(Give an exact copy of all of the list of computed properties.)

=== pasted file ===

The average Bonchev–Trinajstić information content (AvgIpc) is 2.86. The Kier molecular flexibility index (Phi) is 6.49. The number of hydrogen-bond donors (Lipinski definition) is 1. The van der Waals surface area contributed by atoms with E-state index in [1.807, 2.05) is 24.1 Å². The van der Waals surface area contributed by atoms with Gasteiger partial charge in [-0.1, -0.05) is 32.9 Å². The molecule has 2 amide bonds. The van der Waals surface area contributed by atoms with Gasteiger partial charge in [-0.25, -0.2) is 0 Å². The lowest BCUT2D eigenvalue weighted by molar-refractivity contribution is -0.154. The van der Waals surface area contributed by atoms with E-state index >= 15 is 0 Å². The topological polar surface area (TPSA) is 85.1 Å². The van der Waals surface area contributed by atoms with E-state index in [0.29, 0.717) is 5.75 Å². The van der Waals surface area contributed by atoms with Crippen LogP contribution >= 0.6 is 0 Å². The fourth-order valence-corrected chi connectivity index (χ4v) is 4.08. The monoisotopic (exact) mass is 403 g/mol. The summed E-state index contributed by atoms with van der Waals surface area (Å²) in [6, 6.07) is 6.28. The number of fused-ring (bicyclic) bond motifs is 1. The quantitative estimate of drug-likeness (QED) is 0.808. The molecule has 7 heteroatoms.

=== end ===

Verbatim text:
The average Bonchev–Trinajstić information content (AvgIpc) is 2.86. The Kier molecular flexibility index (Phi) is 6.49. The number of hydrogen-bond donors (Lipinski definition) is 1. The van der Waals surface area contributed by atoms with E-state index in [1.807, 2.05) is 24.1 Å². The van der Waals surface area contributed by atoms with Gasteiger partial charge in [-0.1, -0.05) is 32.9 Å². The molecule has 2 amide bonds. The van der Waals surface area contributed by atoms with Gasteiger partial charge in [-0.25, -0.2) is 0 Å². The lowest BCUT2D eigenvalue weighted by molar-refractivity contribution is -0.154. The van der Waals surface area contributed by atoms with E-state index >= 15 is 0 Å². The topological polar surface area (TPSA) is 85.1 Å². The van der Waals surface area contributed by atoms with E-state index in [0.29, 0.717) is 5.75 Å². The van der Waals surface area contributed by atoms with Crippen LogP contribution >= 0.6 is 0 Å². The fourth-order valence-corrected chi connectivity index (χ4v) is 4.08. The monoisotopic (exact) mass is 403 g/mol. The summed E-state index contributed by atoms with van der Waals surface area (Å²) in [6, 6.07) is 6.28. The number of fused-ring (bicyclic) bond motifs is 1. The quantitative estimate of drug-likeness (QED) is 0.808. The molecule has 7 heteroatoms.